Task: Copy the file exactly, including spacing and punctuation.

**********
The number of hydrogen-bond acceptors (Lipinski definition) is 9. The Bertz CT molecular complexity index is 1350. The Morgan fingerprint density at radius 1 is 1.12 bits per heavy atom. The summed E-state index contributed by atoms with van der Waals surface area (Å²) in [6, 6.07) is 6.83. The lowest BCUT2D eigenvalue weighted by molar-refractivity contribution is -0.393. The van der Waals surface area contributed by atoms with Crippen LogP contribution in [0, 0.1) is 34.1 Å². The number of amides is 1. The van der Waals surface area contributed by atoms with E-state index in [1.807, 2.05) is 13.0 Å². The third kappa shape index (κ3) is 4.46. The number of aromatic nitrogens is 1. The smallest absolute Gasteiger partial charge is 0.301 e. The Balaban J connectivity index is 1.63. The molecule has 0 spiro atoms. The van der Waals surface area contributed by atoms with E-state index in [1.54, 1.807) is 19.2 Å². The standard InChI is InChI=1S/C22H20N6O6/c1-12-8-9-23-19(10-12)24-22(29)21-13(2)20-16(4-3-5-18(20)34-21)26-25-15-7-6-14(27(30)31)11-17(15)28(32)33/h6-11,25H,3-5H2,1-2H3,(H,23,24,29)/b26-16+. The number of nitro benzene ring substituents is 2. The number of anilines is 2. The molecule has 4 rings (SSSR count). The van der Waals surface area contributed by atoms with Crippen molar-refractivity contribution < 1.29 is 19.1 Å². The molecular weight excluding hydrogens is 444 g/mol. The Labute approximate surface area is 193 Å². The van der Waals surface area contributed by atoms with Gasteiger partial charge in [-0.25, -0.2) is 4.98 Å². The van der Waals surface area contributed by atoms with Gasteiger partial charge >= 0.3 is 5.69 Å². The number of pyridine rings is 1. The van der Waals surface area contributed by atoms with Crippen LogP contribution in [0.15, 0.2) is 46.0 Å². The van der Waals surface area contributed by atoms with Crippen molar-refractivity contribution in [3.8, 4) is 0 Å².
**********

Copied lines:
The number of hydrogen-bond acceptors (Lipinski definition) is 9. The Bertz CT molecular complexity index is 1350. The Morgan fingerprint density at radius 1 is 1.12 bits per heavy atom. The summed E-state index contributed by atoms with van der Waals surface area (Å²) in [6, 6.07) is 6.83. The lowest BCUT2D eigenvalue weighted by molar-refractivity contribution is -0.393. The van der Waals surface area contributed by atoms with Crippen LogP contribution in [0, 0.1) is 34.1 Å². The number of amides is 1. The van der Waals surface area contributed by atoms with E-state index in [1.807, 2.05) is 13.0 Å². The third kappa shape index (κ3) is 4.46. The number of aromatic nitrogens is 1. The smallest absolute Gasteiger partial charge is 0.301 e. The Balaban J connectivity index is 1.63. The molecule has 0 spiro atoms. The van der Waals surface area contributed by atoms with E-state index in [1.54, 1.807) is 19.2 Å². The standard InChI is InChI=1S/C22H20N6O6/c1-12-8-9-23-19(10-12)24-22(29)21-13(2)20-16(4-3-5-18(20)34-21)26-25-15-7-6-14(27(30)31)11-17(15)28(32)33/h6-11,25H,3-5H2,1-2H3,(H,23,24,29)/b26-16+. The number of nitro benzene ring substituents is 2. The number of anilines is 2. The molecule has 4 rings (SSSR count). The van der Waals surface area contributed by atoms with Crippen molar-refractivity contribution < 1.29 is 19.1 Å². The molecular weight excluding hydrogens is 444 g/mol. The Labute approximate surface area is 193 Å². The van der Waals surface area contributed by atoms with Gasteiger partial charge in [-0.25, -0.2) is 4.98 Å². The van der Waals surface area contributed by atoms with Gasteiger partial charge >= 0.3 is 5.69 Å². The number of pyridine rings is 1. The van der Waals surface area contributed by atoms with Crippen LogP contribution in [0.15, 0.2) is 46.0 Å². The van der Waals surface area contributed by atoms with Crippen molar-refractivity contribution in [3.8, 4) is 0 Å².